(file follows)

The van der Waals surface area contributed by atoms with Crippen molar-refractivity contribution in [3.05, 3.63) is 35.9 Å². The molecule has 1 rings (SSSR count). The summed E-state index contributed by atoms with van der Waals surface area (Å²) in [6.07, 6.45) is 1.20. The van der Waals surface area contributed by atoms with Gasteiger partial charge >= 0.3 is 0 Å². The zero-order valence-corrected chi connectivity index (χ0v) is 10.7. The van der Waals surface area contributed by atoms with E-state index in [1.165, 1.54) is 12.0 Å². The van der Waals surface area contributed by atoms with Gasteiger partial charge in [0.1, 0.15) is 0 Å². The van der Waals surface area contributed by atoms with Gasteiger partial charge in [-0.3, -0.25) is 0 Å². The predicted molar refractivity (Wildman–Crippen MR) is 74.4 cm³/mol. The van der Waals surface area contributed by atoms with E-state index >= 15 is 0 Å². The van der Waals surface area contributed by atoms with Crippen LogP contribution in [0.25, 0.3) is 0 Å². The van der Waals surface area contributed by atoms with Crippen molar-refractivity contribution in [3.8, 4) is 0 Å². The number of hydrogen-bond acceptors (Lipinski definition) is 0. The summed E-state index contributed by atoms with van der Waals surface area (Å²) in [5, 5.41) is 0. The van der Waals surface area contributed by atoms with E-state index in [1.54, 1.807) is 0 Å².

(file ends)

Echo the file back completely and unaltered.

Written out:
The van der Waals surface area contributed by atoms with Crippen molar-refractivity contribution in [3.05, 3.63) is 35.9 Å². The molecule has 1 rings (SSSR count). The summed E-state index contributed by atoms with van der Waals surface area (Å²) in [6.07, 6.45) is 1.20. The van der Waals surface area contributed by atoms with Gasteiger partial charge >= 0.3 is 0 Å². The zero-order valence-corrected chi connectivity index (χ0v) is 10.7. The van der Waals surface area contributed by atoms with E-state index in [1.165, 1.54) is 12.0 Å². The van der Waals surface area contributed by atoms with Gasteiger partial charge in [0.1, 0.15) is 0 Å². The van der Waals surface area contributed by atoms with Gasteiger partial charge in [-0.3, -0.25) is 0 Å². The predicted molar refractivity (Wildman–Crippen MR) is 74.4 cm³/mol. The van der Waals surface area contributed by atoms with E-state index >= 15 is 0 Å². The van der Waals surface area contributed by atoms with Crippen LogP contribution in [0.25, 0.3) is 0 Å². The van der Waals surface area contributed by atoms with Crippen molar-refractivity contribution in [3.8, 4) is 0 Å². The number of hydrogen-bond acceptors (Lipinski definition) is 0. The summed E-state index contributed by atoms with van der Waals surface area (Å²) in [5, 5.41) is 0. The van der Waals surface area contributed by atoms with E-state index in [1.54, 1.807) is 0 Å².